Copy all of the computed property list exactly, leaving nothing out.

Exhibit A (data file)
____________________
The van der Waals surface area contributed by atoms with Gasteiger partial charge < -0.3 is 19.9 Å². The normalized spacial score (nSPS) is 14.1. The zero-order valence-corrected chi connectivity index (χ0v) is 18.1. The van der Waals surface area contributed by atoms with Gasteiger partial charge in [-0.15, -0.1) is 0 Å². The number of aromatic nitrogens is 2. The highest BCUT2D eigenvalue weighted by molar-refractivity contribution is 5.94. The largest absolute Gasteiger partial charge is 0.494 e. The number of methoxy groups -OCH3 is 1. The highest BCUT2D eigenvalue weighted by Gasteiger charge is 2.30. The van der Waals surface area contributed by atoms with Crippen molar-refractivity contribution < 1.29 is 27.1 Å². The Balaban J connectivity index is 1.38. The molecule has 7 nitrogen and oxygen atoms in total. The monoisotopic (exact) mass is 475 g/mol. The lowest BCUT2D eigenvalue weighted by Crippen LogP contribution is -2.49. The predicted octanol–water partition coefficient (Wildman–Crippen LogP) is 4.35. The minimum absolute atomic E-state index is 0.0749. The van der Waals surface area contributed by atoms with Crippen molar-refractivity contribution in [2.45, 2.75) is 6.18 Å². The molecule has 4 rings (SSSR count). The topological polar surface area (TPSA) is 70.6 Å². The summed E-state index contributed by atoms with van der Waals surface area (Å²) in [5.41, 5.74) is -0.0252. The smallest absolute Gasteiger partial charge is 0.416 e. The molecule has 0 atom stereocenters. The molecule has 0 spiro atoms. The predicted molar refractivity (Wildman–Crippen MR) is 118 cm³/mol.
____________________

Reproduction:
The van der Waals surface area contributed by atoms with Gasteiger partial charge < -0.3 is 19.9 Å². The normalized spacial score (nSPS) is 14.1. The zero-order valence-corrected chi connectivity index (χ0v) is 18.1. The van der Waals surface area contributed by atoms with Gasteiger partial charge in [-0.15, -0.1) is 0 Å². The number of aromatic nitrogens is 2. The highest BCUT2D eigenvalue weighted by molar-refractivity contribution is 5.94. The largest absolute Gasteiger partial charge is 0.494 e. The number of methoxy groups -OCH3 is 1. The highest BCUT2D eigenvalue weighted by Gasteiger charge is 2.30. The van der Waals surface area contributed by atoms with Crippen molar-refractivity contribution < 1.29 is 27.1 Å². The Balaban J connectivity index is 1.38. The molecule has 7 nitrogen and oxygen atoms in total. The monoisotopic (exact) mass is 475 g/mol. The lowest BCUT2D eigenvalue weighted by Crippen LogP contribution is -2.49. The predicted octanol–water partition coefficient (Wildman–Crippen LogP) is 4.35. The minimum absolute atomic E-state index is 0.0749. The van der Waals surface area contributed by atoms with Crippen molar-refractivity contribution in [2.45, 2.75) is 6.18 Å². The molecule has 4 rings (SSSR count). The topological polar surface area (TPSA) is 70.6 Å². The summed E-state index contributed by atoms with van der Waals surface area (Å²) in [5.41, 5.74) is -0.0252. The smallest absolute Gasteiger partial charge is 0.416 e. The molecule has 0 atom stereocenters. The molecule has 0 spiro atoms. The predicted molar refractivity (Wildman–Crippen MR) is 118 cm³/mol.